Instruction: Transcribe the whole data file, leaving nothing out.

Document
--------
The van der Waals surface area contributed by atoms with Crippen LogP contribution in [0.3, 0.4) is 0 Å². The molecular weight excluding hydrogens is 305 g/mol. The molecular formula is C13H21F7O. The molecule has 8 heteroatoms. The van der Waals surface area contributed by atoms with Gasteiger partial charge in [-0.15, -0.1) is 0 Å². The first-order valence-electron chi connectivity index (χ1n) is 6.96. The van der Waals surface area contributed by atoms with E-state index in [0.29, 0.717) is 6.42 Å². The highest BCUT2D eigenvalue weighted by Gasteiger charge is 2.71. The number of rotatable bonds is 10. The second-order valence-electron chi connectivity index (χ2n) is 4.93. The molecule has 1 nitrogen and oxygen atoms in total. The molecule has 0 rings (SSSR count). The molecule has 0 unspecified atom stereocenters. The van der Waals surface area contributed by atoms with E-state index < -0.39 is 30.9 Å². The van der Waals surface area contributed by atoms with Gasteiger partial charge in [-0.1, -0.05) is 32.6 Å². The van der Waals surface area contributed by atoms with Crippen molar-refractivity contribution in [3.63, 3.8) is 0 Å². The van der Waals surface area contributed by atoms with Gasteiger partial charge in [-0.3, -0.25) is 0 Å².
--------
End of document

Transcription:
The van der Waals surface area contributed by atoms with Crippen LogP contribution in [0.3, 0.4) is 0 Å². The molecular weight excluding hydrogens is 305 g/mol. The molecular formula is C13H21F7O. The molecule has 8 heteroatoms. The van der Waals surface area contributed by atoms with Gasteiger partial charge in [-0.15, -0.1) is 0 Å². The first-order valence-electron chi connectivity index (χ1n) is 6.96. The van der Waals surface area contributed by atoms with E-state index in [0.29, 0.717) is 6.42 Å². The highest BCUT2D eigenvalue weighted by Gasteiger charge is 2.71. The number of rotatable bonds is 10. The second-order valence-electron chi connectivity index (χ2n) is 4.93. The molecule has 1 nitrogen and oxygen atoms in total. The molecule has 0 rings (SSSR count). The molecule has 0 unspecified atom stereocenters. The van der Waals surface area contributed by atoms with E-state index < -0.39 is 30.9 Å². The van der Waals surface area contributed by atoms with Gasteiger partial charge in [-0.1, -0.05) is 32.6 Å². The van der Waals surface area contributed by atoms with Crippen molar-refractivity contribution in [3.63, 3.8) is 0 Å². The van der Waals surface area contributed by atoms with Gasteiger partial charge in [-0.3, -0.25) is 0 Å².